Volume 42, Issue 2
Pages 81 - 92

Mother, Daughter, Doctor: Medical Professionals and Mothers' Decision Making About Female Genital Cutting in Egypt

CONTEXT

Although female genital cutting (FGC) is illegal in Egypt and rates are declining, medicalization of the practice has increased. However, little is known about why some mothers prefer that FGC be performed by medical professionals or the degree to which such professionals may influence decisions about the practice.

METHODS

Data collected in 2014 from a survey of 410 women with young daughters, and from in-depth interviews with 29 of those women, were used to examine the role of consultations with medical professionals in mothers' decisions about FGC. Women were asked about their experiences, perceptions, knowledge and intentions regarding FGC and their interactions with medical personnel. An open coding approach was used to analyze qualitative data, while multivariate regression was used to identify correlates of intending to consult a doctor and knowing that FGC is illegal.

RESULTS

Medical professionals were the main providers of FGC to study participants. Mothers wanted FGC performed by doctors to mitigate the perceived risks of the procedure. About one-third of mothers planned to consult a doctor in deciding whether to have their daughters cut. Women reported that doctors performed physical examinations and subsequently recommended that daughters either be cut, not be cut or be re-examined in the future. Most respondents expressed high levels of trust in doctors.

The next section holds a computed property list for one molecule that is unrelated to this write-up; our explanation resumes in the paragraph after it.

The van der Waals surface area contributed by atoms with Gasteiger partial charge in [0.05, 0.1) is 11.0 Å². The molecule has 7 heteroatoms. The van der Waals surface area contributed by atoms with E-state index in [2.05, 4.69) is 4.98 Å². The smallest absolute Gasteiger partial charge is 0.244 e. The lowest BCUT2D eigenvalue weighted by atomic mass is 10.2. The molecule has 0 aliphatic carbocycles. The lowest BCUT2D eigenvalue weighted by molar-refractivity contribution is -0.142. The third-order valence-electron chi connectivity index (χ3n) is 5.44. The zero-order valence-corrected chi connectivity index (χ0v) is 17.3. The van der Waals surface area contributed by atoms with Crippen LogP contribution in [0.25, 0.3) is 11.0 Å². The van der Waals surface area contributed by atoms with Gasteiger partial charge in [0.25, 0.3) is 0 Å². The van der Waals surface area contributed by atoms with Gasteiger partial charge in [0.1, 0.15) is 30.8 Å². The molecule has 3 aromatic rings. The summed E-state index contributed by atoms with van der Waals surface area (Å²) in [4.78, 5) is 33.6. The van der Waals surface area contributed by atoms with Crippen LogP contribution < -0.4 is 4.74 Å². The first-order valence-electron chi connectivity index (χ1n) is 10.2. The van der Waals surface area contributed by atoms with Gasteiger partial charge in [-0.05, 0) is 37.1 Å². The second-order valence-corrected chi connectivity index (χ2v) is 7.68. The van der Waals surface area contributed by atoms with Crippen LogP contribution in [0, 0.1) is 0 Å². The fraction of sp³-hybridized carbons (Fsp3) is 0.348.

CONCLUSION

Since mothers appear to value their opinions, doctors could contribute to the abandonment of FGC if they consistently recommend against the practice. The ban on FGC is unlikely to be effective in the absence of broader social change.

Authors' Affiliations

Sepideh Modrek is instructor, Division of General Medical Disciplines, Department of Medicine, Stanford University School of Medicine, Stanford, CA, USA. At the time this article was written, Maia Sieverding was social scientist, Department of Global Health Sciences, University of California, San Francisco, USA.

Author contact: [email protected]

Disclaimer
The views expressed in this publication do not necessarily reflect those of the Guttmacher Institute.

International Perspectives on Sexual and Reproductive Health

Support Our Work

Your support enables the Guttmacher Institute to advance sexual and reproductive health and rights in the United States and globally through our interrelated program of high-quality research, evidence-based advocacy and strategic communications.